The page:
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General Requirements - Ladders

ladder parts
Ladder Labels - Courtesy of Werner Ladders.


Falls from portable ladders are one of the leading causes of occupational fatalities and injuries. Before using a ladder, read and follow all the labels and markings on the ladder. Below are some ladder do's and don'ts:

  • Do keep ladders in a safe condition and store ladders appropriately.
  • Do keep the area around the top and bottom of a ladder clear.
  • Do replace all frayed or badly worn ropes.
  • Do make sure rungs, cleats,and steps are level and uniformly spaced.
  • Do use ladders only for their designated purpose.
  • Don't tie ladders together to make longer sections.
  • Don't use single rail ladders.
  • Don't load ladders beyond the maximum load for which they were built.
  • Don't use damaged or defective ladders.
  • Don't climb too high on the ladder.
  • Don't hand carry loads or equipment while on a ladder.
  • Don't reach to the point where you lose your balance.
  • Don't stand or work on the top cap or the step below the top cap of a stepladder.
  • What is Ladder Safety? Oregon OSHA.
  • Don't stand or work on the top 3 rungs of an extension ladder.
  • Don't place ladders on boxes, barrels, pick-up truck beds, scaffolds, or equipment.
  • Don't use portable ladders in a horizontal position as a plank, platform, or scaffold etc.
  • Don't splice together short ladders to make longer ladders.
  • Don't use ladders in high winds.
  • Don't use extension ladders without maintaining minimum overlap.
  • Don't use a ladder that does not meet the required duty rating.
  • Don't use a metal ladder when working on or near electrical circuits.

1. Don't stand or work on the _____ of an extension ladder.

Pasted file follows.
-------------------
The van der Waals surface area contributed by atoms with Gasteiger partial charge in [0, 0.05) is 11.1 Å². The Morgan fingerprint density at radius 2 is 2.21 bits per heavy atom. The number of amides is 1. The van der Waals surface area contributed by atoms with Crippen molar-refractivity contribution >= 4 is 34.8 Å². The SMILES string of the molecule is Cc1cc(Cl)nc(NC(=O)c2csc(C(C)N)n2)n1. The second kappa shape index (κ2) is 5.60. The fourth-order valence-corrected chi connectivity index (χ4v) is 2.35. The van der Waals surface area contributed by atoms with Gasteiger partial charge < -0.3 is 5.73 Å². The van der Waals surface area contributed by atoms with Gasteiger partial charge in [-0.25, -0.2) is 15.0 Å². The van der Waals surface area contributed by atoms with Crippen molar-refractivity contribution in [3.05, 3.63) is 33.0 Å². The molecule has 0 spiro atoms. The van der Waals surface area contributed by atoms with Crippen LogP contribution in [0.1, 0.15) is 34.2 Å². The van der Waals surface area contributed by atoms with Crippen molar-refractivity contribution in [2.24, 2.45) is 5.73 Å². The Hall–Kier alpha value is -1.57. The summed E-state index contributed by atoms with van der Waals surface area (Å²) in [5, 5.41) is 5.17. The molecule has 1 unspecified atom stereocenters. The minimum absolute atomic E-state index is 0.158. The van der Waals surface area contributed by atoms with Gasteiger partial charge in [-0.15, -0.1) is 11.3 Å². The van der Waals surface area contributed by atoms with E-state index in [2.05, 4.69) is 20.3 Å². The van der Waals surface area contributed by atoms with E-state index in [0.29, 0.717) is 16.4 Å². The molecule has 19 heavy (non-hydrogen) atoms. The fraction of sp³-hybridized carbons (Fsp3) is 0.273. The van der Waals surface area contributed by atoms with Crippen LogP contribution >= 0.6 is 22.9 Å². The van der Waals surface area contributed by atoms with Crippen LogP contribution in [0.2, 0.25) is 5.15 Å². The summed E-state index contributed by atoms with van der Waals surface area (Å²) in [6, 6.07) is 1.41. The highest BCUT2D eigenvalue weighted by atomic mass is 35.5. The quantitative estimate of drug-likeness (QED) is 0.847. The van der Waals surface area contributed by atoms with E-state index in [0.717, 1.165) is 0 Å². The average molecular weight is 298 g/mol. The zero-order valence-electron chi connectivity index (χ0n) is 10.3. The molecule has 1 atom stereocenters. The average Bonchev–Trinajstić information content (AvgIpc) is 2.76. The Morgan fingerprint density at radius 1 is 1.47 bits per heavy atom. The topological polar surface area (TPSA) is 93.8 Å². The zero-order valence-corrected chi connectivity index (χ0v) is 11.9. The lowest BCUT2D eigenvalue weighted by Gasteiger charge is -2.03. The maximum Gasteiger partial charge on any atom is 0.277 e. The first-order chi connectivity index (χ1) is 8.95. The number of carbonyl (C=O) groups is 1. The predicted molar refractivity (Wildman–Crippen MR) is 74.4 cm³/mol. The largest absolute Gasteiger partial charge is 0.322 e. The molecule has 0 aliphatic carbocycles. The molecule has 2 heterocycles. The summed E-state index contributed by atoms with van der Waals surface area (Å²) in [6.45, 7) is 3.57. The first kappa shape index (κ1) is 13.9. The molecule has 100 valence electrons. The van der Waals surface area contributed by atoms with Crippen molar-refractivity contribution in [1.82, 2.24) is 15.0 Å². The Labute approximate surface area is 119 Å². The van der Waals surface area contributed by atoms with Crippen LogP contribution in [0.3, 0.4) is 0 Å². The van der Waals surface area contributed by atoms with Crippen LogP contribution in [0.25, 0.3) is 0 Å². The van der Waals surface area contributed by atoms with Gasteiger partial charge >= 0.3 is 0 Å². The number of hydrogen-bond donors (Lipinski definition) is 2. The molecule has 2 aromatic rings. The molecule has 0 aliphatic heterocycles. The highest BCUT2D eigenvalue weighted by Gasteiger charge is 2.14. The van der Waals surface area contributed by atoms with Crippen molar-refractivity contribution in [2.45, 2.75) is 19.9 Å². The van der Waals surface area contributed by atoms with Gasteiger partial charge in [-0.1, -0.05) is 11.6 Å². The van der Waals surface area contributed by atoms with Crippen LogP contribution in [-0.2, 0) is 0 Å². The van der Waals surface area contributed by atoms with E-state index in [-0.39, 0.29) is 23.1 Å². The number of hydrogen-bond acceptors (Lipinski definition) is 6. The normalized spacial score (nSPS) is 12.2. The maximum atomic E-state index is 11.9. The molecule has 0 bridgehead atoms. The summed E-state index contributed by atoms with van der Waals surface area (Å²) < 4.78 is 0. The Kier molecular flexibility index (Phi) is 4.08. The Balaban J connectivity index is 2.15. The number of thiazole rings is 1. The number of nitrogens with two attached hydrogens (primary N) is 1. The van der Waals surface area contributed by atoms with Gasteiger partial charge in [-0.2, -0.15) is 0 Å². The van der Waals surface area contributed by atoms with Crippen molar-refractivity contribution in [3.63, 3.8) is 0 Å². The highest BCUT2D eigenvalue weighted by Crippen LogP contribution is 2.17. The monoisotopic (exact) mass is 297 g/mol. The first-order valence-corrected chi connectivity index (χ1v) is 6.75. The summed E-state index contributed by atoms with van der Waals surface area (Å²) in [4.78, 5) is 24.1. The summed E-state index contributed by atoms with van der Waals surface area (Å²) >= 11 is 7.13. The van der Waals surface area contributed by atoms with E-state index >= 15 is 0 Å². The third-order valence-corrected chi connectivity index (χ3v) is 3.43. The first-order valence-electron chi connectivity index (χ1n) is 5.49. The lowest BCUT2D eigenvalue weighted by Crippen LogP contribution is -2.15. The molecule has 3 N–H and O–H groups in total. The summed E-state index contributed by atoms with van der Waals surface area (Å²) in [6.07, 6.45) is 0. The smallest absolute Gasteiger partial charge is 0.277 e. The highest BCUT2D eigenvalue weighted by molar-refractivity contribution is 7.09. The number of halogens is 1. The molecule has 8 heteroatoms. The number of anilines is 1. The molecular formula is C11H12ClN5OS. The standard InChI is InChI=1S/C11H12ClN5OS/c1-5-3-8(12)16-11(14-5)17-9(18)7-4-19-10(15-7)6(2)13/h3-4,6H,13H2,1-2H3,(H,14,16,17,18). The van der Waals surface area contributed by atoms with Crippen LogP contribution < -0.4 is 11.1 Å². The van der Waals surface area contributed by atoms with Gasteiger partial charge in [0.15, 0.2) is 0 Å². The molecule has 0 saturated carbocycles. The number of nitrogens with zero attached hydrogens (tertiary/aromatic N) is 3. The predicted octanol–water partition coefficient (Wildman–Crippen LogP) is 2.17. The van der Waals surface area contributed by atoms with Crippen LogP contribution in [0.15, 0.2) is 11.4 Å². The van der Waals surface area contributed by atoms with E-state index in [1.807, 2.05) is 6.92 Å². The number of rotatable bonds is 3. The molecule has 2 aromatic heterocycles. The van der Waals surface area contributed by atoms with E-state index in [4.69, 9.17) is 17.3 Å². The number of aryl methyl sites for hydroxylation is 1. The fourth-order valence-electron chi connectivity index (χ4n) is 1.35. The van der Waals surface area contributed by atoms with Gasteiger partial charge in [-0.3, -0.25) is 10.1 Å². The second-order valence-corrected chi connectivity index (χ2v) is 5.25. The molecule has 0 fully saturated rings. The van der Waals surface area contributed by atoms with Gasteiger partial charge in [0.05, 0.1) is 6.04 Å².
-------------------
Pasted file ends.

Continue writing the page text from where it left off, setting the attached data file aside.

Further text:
a. top half
b. top 3 rungs
c. top 4 treads
d. side rails

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Do not use a ladder on slippery or snowy surfaces unless it is secured.

Securing Ladders

There is a significant risk of falling if portable ladders are not safely positioned each time they are used. Unsecured ladders can slip or shift because of the weight load or lack of friction between the ladder and contact points. It is very easy to lose your balance while getting on or off an unsteady ladder. Be sure to evaluate the situation; do not use a ladder on slippery surfaces unless it is secured or has slip-resistant feet.

Inspecting Ladders

It is important to inspect the ladder before putting it to use. If the ladder is damaged, it must be removed from service and tagged until it is repaired or thrown away. Employees should conduct inspections for general ladder safety for all portable ladder types by checking the following:

  • Ladders should not have any damage, lack of structural integrity, missing components or loose parts.
  • Damaged or worn ladders should be destroyed.
  • The steps or rungs must be tight and secured to the side rails.
  • All hardware and fittings need to be properly and securely attached.
  • Movable parts must be tested to see that they operate without binding or without too much free play.
  • All labels should be intact and readable.